The site navigation utilizes arrow, enter, escape, and space bar key commands. Left and right arrows move across top level links and expand / close menus in sub levels. Up and Down arrows will open main level menus and toggle through sub tier links. Enter and space open menus and escape closes them as well. Tab will move on to the next part of the site rather than go through menu items.

The Buzz

A Plant That Does What It's Told? Obedient Plant Isn't Just a Misnomer

(Photo by Glenn P. Knoblock)

Anyone who's ever planted a garden knows plants have a mind of their own, so obedient plant may seem like an unusual, if not misleading, name for a wildflower.

In the case of this plant, though, obedience is one of its trademark traits. That's not to say it does what it's told, but its flowers do, in a way. The plant gets its curious name because you can turn and position the individual flowers and they will stay in place once moved, according to Illinois Wildflowers

Obedient plant belongs to the mint family and has the square-shaped stems that are characteristic of mints, according to the Lady Bird Johnson Wildflower Center. In appearance, it is similar to snapdragon and dragonhead. It is actually sometimes called false dragonhead because of its resemblance to this plant. 

The plant can grow to be about 6 feet tall, but generally stands between 2 feet and 4 feet high, according to the Native Plant Society of Texas. It produces spikes of small flowers that can be as much as 10 inches long. Blooms can be pinkish-purple, lavender or even white in color, and they have no scent.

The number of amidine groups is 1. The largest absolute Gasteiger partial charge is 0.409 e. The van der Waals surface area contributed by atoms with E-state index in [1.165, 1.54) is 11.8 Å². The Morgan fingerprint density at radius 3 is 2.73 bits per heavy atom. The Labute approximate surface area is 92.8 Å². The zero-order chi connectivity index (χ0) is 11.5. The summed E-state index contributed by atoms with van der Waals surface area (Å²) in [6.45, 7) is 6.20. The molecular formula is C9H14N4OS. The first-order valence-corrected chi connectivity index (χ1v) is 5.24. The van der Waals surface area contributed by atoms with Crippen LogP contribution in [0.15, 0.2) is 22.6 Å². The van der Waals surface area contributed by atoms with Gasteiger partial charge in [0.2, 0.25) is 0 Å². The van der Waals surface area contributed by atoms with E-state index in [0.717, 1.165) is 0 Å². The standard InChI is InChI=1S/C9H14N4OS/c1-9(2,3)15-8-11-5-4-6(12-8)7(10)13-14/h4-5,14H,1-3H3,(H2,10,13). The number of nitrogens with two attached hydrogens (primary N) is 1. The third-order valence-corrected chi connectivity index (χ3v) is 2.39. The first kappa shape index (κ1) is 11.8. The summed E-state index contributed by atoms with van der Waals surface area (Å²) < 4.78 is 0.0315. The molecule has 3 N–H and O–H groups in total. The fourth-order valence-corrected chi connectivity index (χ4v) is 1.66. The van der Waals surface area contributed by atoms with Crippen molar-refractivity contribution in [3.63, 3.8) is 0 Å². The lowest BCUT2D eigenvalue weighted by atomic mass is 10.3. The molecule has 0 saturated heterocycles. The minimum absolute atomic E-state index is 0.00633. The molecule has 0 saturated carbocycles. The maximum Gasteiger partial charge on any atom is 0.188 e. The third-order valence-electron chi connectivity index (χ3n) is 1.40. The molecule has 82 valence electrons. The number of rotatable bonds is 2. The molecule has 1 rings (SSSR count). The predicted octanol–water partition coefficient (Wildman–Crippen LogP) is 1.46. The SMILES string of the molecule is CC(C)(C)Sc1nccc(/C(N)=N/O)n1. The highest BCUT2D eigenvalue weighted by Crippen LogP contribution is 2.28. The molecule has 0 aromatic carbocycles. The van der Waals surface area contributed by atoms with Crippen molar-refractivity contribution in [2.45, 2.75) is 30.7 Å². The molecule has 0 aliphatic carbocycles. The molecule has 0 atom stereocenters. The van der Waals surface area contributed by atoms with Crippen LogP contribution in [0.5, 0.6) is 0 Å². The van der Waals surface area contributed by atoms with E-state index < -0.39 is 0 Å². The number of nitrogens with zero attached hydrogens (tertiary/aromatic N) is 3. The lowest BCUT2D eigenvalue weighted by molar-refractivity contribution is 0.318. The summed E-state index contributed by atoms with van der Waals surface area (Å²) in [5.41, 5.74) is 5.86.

In Illinois, obedient plant typically blooms in late summer or early fall, remaining in bloom for about six weeks, Illinois Wildflowers reports. It is easy to grow in most soil conditions, except soil that is too dry. In moist soil, it can spread aggressively. It does best in full sun or partial sun.

Obedient plant is a native plant in Illinois, growing in wet prairies and moist soils, according to the Illinois Department of Natural Resources. Planting native plants such as this in your own garden landscape can be beneficial because they are drought and disease resistant and require little upkeep and maintenance. They are also perennial, meaning they come back year after year. 

These flowers are primarily pollinated by bumblebees, Illinois Wildflowers reports. The plant may also attract other bees as well as butterflies and ruby-throated hummingbirds. Like many other plants in the mint family, obedient plant is resistant to deer and other mammals. 


Stay up-to-date on the happenings in Will County's forest preserves by subscribing to The Citizen, our weekly digital newsletter that provides subscribers with updates on Forest Preserve news, upcoming events, and other fun and useful information for the whole family. If you're only interested in programs, subscribe to The Weekly Five, which outlines the five must-do programs each week. Signing up for either newsletter is easy and free of charge.

Rare White Cardinal Caught on Camera in New Lenox


Here's something you don't see every day.

Read More

Creature Feature: The Loud and Imposing Red-Tailed Hawk


That hawk soaring overhead or perched atop a light pole is probably a red-tailed hawk. Learn more about these high-flying birds.

Read More

Don't Feed Ducks and Geese Bread; You're Making Them Sick


Next time you're at a local pond, resist the urge to feed the ducks and geese. They don't need our help, and we are actually making them sick.

Read More

The Citizen Newsletter

Sign up for our newsletter for the latest updates